3.2. A1AR and A2aAR Regulated the Expression of EAAT2 and Glutamate Uptake
We explored the role of A1AR and A2aAR in the regulation of EAAT2 and glutamate uptake. The activation of A1AR with CCPA and the inactivation of A2aAR with SCH58261 elevated EAAT2 protein levels in astrocytes under OGD conditions (Figure 2(a)). Similarly, compared to those in the group under OGD alone, intracellular glutamate levels were increased in the OGD/CCPA, OGD/SCH58261, and OGD/CCPA+SCH58261 groups (). Interestingly, the level of glutamate was higher in the OGD/CCPA+SCH58261 group than that in the OGD/CCPA group () (Figure 2(b)). Furthermore, the expression of EAAT2 and the level of glutamate were not significantly increased in the OGD/CGS21680+CCPA group compared to the group under OGD alone () (Figures 2(c) and 2(d)). These data indicate that A1AR activation and A2aAR inactivation can elevate the expression of EAAT2 and improve glutamate uptake in astrocytes under OGD conditions. To further confirm the role of A1AR and A2aAR in the regulation of EAAT2 expression, A2aAR was knocked down with A2aAR siRNA (Figure 2(e)). The levels of EAAT2 protein and intracellular glutamate were increased in A2aAR-silenced cells under OGD compared to cells were under OGD alone () (Figures 2(f) and 2(g)). Similarly, the forced expression of A1AR by the EYFP-A1AR plasmid partly reversed the OGD-mediated downregulation of EAAT2 expression and impaired glutamate uptake (Figures 2(h)–2(j)). These data suggested that A2aAR interacts with A1AR and forms an A1AR/A2aAR heterodimer, resulting in the suppressive activity of A1AR and glutamate uptake through the inhibition of EAAT2 expression.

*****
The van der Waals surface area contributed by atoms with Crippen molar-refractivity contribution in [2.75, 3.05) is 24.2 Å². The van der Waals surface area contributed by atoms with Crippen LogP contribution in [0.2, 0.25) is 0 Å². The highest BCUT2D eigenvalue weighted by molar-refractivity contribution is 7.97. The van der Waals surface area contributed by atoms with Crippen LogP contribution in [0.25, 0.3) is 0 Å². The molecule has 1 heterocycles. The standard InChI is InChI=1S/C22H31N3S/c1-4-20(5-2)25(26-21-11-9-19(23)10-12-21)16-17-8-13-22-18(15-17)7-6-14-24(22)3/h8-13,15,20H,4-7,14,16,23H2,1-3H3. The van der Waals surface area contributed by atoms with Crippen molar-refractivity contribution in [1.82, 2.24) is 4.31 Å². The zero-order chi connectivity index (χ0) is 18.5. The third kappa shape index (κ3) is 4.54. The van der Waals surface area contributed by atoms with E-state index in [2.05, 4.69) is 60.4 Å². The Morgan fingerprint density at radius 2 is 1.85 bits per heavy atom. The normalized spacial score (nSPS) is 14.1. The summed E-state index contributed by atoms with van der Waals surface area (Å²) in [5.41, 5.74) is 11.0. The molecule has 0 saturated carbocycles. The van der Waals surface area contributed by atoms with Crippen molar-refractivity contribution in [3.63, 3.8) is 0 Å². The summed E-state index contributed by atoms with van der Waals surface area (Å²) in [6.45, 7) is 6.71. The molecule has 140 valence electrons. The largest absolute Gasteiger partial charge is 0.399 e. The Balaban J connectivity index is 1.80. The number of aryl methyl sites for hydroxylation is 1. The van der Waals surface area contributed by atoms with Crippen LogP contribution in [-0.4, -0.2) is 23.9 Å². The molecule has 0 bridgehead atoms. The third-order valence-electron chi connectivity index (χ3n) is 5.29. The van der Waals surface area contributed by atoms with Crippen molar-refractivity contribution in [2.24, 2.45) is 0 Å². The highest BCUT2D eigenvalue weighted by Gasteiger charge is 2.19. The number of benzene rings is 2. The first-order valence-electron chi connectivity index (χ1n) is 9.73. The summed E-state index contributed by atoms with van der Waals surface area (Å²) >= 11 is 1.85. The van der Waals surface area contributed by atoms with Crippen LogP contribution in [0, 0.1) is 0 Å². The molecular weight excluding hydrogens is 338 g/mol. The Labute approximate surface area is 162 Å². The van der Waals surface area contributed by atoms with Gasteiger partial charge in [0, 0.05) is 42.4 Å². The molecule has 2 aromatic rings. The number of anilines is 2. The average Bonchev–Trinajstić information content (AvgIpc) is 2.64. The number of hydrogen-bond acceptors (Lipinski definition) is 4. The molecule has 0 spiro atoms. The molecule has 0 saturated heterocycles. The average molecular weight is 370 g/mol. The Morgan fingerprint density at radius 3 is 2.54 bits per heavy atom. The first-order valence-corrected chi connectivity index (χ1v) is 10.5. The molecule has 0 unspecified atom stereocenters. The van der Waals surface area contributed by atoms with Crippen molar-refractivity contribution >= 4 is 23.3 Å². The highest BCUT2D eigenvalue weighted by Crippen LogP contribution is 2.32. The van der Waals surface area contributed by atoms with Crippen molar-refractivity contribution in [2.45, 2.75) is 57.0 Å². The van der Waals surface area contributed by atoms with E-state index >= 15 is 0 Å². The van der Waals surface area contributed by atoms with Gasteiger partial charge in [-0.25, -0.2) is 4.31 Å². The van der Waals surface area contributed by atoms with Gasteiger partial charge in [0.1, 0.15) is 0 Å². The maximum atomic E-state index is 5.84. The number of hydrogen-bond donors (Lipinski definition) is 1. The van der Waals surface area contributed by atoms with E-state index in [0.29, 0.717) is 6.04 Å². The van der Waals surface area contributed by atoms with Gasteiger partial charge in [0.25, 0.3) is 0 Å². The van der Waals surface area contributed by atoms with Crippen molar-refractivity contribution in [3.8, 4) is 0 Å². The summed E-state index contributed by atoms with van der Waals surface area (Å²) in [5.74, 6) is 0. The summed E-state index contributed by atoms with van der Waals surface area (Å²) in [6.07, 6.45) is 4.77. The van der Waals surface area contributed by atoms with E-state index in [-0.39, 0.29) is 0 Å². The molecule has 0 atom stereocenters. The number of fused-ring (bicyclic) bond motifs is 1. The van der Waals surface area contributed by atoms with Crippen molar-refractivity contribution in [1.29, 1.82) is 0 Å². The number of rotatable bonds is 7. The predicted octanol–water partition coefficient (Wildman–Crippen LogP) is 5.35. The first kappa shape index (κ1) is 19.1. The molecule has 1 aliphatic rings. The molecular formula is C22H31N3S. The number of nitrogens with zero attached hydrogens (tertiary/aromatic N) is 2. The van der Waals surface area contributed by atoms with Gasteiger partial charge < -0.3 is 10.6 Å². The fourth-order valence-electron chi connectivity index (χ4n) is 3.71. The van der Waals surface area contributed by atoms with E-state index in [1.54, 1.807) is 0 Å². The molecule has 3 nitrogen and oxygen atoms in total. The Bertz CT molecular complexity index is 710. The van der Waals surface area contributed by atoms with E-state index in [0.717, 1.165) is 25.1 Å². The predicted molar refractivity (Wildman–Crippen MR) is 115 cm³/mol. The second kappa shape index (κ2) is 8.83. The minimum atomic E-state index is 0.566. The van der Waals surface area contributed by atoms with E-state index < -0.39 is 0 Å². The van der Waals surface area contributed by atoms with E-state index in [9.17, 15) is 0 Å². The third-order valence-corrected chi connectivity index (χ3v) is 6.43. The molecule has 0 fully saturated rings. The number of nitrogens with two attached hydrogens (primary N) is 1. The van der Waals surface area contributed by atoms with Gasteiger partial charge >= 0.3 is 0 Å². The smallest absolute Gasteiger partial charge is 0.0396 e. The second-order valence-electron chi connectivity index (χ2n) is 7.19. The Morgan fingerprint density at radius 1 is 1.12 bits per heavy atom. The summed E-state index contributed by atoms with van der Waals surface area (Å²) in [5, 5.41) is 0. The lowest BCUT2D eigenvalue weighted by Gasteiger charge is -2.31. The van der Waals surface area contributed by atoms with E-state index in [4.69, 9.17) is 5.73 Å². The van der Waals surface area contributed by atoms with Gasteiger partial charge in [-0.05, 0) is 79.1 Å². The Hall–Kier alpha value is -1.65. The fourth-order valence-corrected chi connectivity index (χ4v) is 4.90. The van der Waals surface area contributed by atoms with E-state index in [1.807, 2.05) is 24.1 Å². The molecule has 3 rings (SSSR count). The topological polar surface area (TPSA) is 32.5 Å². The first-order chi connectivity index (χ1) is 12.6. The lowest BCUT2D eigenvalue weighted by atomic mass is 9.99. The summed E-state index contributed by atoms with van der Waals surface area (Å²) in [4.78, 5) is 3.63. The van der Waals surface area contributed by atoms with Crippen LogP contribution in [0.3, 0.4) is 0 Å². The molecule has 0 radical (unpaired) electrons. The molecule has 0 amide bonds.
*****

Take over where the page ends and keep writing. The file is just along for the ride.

3.3. PPARγ Regulated Glutamate Uptake by EAAT2